News From Terre Haute, Indiana

Sports

July 29, 2013

NASCAR at Indy?

20 years ago, open-wheel racing saw Brickyard as insult to famed oval’s tradition; now, it’s No. 2 to Daytona

INDIANAPOLIS — Traditionalists balked and some were downright outraged at the mere suggestion that stock cars dare set their fenders on the sacred ground of Indianapolis.

Stage a NASCAR race at the home of the Indianapolis 500?

May as well make Indy 500 winners swig orange juice in Victory Lane or have the track install lights for a night race. Heck, make it the Indianapolis 350. None of it could have been worse than big, bad NASCAR storming into their city — an open wheel city.“I think Indy cars belong at Indy and stock cars belong at Daytona,” 1986 Indy winner Bobby Rahal said more than 20 years ago.

“I think it’s a big mistake because Indy has all that tradition and romance and I don’t believe it should be tampered with,” said Johnny Rutherford, also a former Indianapolis 500 champion.

Romance? What is this, a love story?

Well, sort of.

It was time to pucker up and kiss the bricks once again when NASCAR ran its 20th Cup race Sunday at Indianapolis Motor Speedway. Jimmie Johnson and Jeff Gordon are as much a slice of Indy racing history as A.J. Foyt and Rick Mears.

There’s a generation of drivers coming up who dreamed of racing at Indianapolis for 400 miles, not 500.

The Brickyard may not be the marquee race to win on NASCAR’s schedule. Rahal was on to something, the Daytona 500 is still No. 1.

But Indy is a close runner up.

“You have the Daytona 500 and then the Brickyard 400,” Gordon, a four-time Indy winner, said. “Some people may rank it different than that, but that’s how I look at it. There was a time, maybe back in 1994, where I would have ranked this No. 1.”

Then the next big thing in NASCAR, a 23-year-old Gordon won the inaugural race in 1994. An estimated crowd of 250,000 fans absolutely jammed the place, and Gordon recalled the die-hards lined up 10 deep around the garage just to get a peek at the drivers that would soon usher NASCAR into a boom period.

NASCAR hadn’t just raced at Indy — it took it over.

Dale Earnhardt won in 1995 and then Dale Jarrett started a celebration with his 1996 win that lasts to this day, and even carried over to Indy. Jarrett and crew chief Todd Parrott knelt down and planted a big ol’ kiss on the bricks, the start-finish line for the race.

Who needs milk?

Tony Stewart, a former open wheel champion, never got to fulfill his boyhood dream of winning an Indianapolis 500. But the Indiana native has twice won the Brickyard, putting an emphatic end to his skepticism that winning a NASCAR race in Indy would never mean as much had it happened in open wheel.

“The first time they came, I’ll be honest, I was 100 percent against it,” he said. “When you grow up in the state of Indiana, the Indianapolis Motor Speedway is the Holy Grail to you. I didn’t want to see anything different come to it. To me, it was the Indy 500 and that’s all it was supposed to be.”

That feeling didn’t last for long. Stewart won in 2005 and 2007 and was won over that NASCAR could truly call Indianapolis home.

“It was everything to me,” he said. “My whole life, since I was a kid, that’s what I wanted to do. Not that I had some fascination with kissing bricks as a child. But my fascination to do it here was pretty obsessive.”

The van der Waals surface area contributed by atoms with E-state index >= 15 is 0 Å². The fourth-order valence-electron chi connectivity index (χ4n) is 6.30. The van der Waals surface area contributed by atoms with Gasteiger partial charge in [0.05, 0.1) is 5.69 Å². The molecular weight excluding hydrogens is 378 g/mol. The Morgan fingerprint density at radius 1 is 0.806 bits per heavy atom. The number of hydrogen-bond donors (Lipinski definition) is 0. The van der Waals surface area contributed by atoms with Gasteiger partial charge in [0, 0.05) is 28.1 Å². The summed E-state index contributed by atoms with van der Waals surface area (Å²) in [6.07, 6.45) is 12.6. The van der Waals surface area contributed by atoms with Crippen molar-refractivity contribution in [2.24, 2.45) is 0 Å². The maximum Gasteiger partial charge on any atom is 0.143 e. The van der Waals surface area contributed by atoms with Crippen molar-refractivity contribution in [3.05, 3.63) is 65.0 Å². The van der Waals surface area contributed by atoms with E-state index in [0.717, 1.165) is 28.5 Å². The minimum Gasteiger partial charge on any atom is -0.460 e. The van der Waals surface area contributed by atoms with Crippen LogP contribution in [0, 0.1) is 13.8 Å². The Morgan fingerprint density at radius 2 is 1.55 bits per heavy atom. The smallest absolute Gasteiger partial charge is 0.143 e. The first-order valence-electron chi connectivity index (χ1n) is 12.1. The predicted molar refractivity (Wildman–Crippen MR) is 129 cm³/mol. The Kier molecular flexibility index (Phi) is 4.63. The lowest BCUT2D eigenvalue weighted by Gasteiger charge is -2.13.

NASCAR first kicked the tires of running in Indianapolis in the early 1990s. By 1992, the stock car series was ready to take a dip in the Indy pool with two days of tire testing.

An estimated 30,000 fans at the Speedway chanted “We want a race,” as the cars roared from the pit past a hand-lettered sign, “Indy fans love NASCAR.”

In 1993, former IMS president Tony George extended the official invitation for NASCAR to come aboard.

On Aug. 4, 1994, NASCAR hit the track for its first practice on the 21⁄2-mile track.

Cup veteran Ken Schrader was the first driver to complete a lap. Greg Sacks was the first to bring out a yellow flag as his engine burst just minutes into the opening session.

Tim Steele became the first to crunch his car against the speedway’s concrete walls in an official practice. Steele slid off turn three and slammed into the barrier.

Gordon was the fastest driver in the opening practice.

So it began — and there was no turning back. Gordon, Mark Martin, Jeff Burton and Bobby Labonte have raced in all 20 Brickyards.

IMS later added Formula One, Grand-Am, and motorcycles to the racing schedule. With IMS set for a $100 million makeover, there’s even talk of adding lights.

NASCAR at IMS got off track, though, after the Goodyear tire debacle in the 2008 Cup race that soured fans on attending.

Tickets once hotter than the Memorial Day sun are available at bargain prices, and Sunday’s race was far from sold out. Crowds and interest have waned as the novelty of stock car racing faded, a problem at most tracks on the circuit. There were empty sections all down the front stretch for Saturday’s Nationwide Series race.

IMS President Doug Boles said the track was expected to have around 100,000 fans on Sunday.

“It’s still six figures, it’s still a great, big event,” he said. “Daytona’s tearing down their grandstands and they’re coming up out of the ground with 101,000 seats. Because the Indianapolis 500 has a significant crowd, we don’t have the ability to eliminate seats.”

The Cup was overshadowed this week by the Truck Series race at Eldora Speedway that marked NASCAR’s return to dirt after a four-decade absence. Drivers were still buzzing this weekend about Eldora even with the 20th Indy race on the horizon.